The Highlights (and Lowlights) of the 2011 Travel Blog Exchange
In 2009, a group of about 100 travel bloggers gathered together to talk about the business, connect and learn from one another at the first Travel Blog Exchange Conference. In 2010, that number more than doubled, and it more than doubled again by 2011. This year, around 500 travel bloggers and 100 PR and industry professionals headed to Vancouver from June 9 – 12 in that hopes that attending would help us become better at what we do: writing about travel, running a blog, promoting our brand, and working with others in the travel industry.
Some of the attendees had been at the previous two events; others were new to the conference and very new to blogging. And it seems the goals for attending were equally diverse among the bloggers – from becoming a better writer to improving SEO, taking better photos, monetizing your blog, and working with PR people. Over three days, multiple session tracks, and thousands of dollars in bar tabs, we learned, we laughed, we made connections, we ate, we drank, and we often found ourselves shouting “Oh, hey! You’re @__________!” as we connected our favorite Twitter friends to real live people.
The TBEX 2011 conference wasn’t perfect, as any event of this size rarely is, but it was one of this year’s best opportunities for bloggers in the travel sphere to learn and network with others. Nowhere else can you currently get access to this many like-minded people in one room. Despite some issues in organization, content, and execution, it’s exciting and inspiring to meet so many talented bloggers in one weekend. Here are some of the highs and lows of TBEX 2011, along with suggestions on how to make next year better.
No doubt about it, Vancouver is one beautiful city, and the tourism board welcomed TBEX attendees with open arms. Attendees who acted quickly were able to book free city tours on Friday, and those who were invited on the AMResorts Sunday night cruise were treated to lovely views of the city, Granville Island and Stanley Park. The Convention Centre itself was a gorgeous, modern venue with floor-to-ceiling views of the mountains and water. Unlike last year’s dark, windowless room on the second floor of the Cantor Center in NYC, the Convention Centre’s light-filled and airy lobby spaces helped keep energy high even into the end of the second day.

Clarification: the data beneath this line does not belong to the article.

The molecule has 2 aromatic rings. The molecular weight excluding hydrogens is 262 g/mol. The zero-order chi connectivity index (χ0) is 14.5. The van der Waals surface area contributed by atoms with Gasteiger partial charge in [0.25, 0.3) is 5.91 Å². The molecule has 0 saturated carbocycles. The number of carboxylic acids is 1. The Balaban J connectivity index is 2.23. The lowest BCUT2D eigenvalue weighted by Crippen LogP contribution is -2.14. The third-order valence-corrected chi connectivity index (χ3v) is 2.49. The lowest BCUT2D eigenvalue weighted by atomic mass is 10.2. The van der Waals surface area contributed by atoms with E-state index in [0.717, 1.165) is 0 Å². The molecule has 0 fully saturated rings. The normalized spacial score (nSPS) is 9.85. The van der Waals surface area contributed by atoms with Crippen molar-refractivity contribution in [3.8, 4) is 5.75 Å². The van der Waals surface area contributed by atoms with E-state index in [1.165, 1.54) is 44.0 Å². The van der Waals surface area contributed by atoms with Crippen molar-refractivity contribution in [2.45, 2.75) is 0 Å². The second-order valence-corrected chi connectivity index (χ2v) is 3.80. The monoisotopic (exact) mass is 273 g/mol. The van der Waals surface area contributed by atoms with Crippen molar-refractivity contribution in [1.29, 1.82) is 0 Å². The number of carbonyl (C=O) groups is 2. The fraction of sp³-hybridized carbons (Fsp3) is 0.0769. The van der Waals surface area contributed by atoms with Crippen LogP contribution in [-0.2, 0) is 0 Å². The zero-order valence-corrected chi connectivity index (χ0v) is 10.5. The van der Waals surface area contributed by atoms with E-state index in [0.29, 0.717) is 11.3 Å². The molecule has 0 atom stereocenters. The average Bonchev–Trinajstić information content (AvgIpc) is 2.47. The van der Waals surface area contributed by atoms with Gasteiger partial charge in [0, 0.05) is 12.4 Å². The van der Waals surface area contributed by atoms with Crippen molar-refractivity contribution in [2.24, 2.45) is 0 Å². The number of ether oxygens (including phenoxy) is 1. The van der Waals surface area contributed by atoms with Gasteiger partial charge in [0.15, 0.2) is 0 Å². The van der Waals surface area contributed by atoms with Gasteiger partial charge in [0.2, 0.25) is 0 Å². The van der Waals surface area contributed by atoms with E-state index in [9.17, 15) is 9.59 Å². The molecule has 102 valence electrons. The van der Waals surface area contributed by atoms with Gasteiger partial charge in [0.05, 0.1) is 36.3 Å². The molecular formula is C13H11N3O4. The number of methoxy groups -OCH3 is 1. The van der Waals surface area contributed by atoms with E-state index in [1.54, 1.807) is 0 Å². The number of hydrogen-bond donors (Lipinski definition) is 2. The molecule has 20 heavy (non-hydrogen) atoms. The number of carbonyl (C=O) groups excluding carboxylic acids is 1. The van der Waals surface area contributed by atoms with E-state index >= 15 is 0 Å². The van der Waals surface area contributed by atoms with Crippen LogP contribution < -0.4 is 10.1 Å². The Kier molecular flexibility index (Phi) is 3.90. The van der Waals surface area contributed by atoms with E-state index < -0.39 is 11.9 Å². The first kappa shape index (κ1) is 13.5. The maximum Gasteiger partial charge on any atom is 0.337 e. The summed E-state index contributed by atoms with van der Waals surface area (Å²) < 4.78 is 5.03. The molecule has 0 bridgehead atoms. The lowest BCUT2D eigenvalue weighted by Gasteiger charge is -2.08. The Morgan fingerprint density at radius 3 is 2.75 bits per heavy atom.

Wi-fi issues and technical glitches
The venue was far from perfect though, and there were some problems with microphones not working, unavailable wi-fi and videos playing with no sound. But at a conference such as this, something is always going to go wrong, and it’s usually in the form of a technology glitch. Having a staff member in each session room could have helped issues get resolved more quickly.
Session hits and misses
A nice venue and working technology are important for any conference, but attendees come to learn. And in the most important category, TBEX both succeeded and disappointed. A few of the sessions were phenomenal; I particularly loved the narrative session with Don George, Spud Hilton and David Farley, and appreciated the opportunity to come back on day two and apply what we had learned on day one, pitching a story idea and lede. I also found Robert Reid’s presentation to be both informative and entertaining as he explained why bloggers need to do a better job of researching and adding quotes and facts to their personal stories. Evelyn Hannon’s story of how Journeywoman evolved was inspirational (but would have been a better uplifting close to the conference) and Gary Arndt’s “State of the Travel Blogging Union” was a great way to get bloggers talking and thinking about where we are and where we should be going (and therefore would have much better served the audience had it been the opening session).